Joining processes

Mig welding GMAW.welding.af.ncs.jpg
Mig welding

Welding

Welding is a fabrication process that joins materials, usually metals or thermoplastics, by causing coalescence. This is often done by melting the workpieces and adding a filler material to form a pool of molten material that cools to become a strong joint, but sometimes pressure is used in conjunction with heat, or by itself, to produce the weld.

Many different energy sources can be used for welding, including a gas flame, an electric arc, a laser, an electron beam, friction, and ultrasound. While often an industrial process, welding can be done in many different environments, including open air, underwater and in space. Regardless of location, however, welding remains dangerous, and precautions must be taken to avoid burns, electric shock, poisonous fumes, and overexposure to ultraviolet light.

Brazing

Brazing is a joining process in which a filler metal is melted and drawn into a capillary formed by the assembly of two or more work pieces. The filler metal reacts metallurgically with the workpiece(s) and solidifies in the capillary, forming a strong joint. Unlike welding, the work piece is not melted. Brazing is similar to soldering, but occurs at temperatures in excess of 450 °C (842 °F). Brazing has the advantage of producing less thermal stresses than welding, and brazed assemblies tend to be more ductile than weldments because alloying elements can not segregate and precipitate.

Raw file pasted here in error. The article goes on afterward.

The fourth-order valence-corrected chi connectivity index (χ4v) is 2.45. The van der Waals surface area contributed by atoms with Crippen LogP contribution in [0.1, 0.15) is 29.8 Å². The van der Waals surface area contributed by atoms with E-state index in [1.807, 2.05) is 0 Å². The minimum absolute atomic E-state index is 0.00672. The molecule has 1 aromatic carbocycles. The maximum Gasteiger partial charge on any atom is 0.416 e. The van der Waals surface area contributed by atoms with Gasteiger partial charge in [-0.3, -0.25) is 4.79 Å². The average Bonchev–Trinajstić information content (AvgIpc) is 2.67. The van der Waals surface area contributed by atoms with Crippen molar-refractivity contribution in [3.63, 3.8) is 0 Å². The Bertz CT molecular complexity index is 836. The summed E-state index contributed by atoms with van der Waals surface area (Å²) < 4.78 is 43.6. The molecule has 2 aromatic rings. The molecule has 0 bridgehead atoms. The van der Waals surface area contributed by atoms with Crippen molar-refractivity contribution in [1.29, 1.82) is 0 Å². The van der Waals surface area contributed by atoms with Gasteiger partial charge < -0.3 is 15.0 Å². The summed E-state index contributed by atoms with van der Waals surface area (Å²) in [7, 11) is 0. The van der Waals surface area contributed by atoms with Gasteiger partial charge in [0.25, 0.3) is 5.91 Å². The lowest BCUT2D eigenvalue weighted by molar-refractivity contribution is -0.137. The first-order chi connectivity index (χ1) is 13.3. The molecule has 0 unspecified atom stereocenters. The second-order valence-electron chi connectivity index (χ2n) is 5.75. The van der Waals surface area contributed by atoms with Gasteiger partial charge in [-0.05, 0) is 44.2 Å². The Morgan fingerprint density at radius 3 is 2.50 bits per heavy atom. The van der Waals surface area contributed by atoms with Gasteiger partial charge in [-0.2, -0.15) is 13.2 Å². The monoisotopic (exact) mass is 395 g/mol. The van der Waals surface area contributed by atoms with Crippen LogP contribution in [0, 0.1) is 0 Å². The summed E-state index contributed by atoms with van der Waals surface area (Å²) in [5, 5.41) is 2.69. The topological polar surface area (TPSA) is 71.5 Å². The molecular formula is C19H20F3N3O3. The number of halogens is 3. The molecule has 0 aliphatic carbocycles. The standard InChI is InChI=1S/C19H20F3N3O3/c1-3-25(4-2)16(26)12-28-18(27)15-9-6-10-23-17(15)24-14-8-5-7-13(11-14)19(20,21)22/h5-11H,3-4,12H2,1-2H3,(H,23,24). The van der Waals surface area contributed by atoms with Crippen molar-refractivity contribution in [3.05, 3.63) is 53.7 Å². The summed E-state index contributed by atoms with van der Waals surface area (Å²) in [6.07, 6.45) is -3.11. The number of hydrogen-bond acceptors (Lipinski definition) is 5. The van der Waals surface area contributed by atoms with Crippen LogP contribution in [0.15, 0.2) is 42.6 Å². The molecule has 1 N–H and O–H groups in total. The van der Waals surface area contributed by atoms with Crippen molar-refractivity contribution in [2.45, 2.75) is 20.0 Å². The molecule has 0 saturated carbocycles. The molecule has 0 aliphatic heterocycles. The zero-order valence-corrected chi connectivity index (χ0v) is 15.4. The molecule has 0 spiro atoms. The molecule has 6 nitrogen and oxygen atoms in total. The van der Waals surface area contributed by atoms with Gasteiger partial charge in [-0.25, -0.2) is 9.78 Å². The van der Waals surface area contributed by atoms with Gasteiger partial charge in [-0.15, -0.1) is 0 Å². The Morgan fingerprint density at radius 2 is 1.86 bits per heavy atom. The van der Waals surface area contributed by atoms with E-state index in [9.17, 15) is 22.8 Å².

Brazing techniques include, flame brazing, resistance brazing, furnace brazing, diffusion brazing, inductive brazing and vacuum brazing.

Soldering

Soldering a printed circuit board. Soldering-PCB-b.jpg
Soldering a printed circuit board.

Soldering is a joining process that occurs at temperatures below 450 °C (842 °F). It is similar to brazing in the way that a filler is melted and drawn into a capillary to form a join, although at a lower temperature. Because of this lower temperature and different alloys used as fillers, the metallurgical reaction between filler and work piece is minimal, resulting in a weaker joint.

Riveting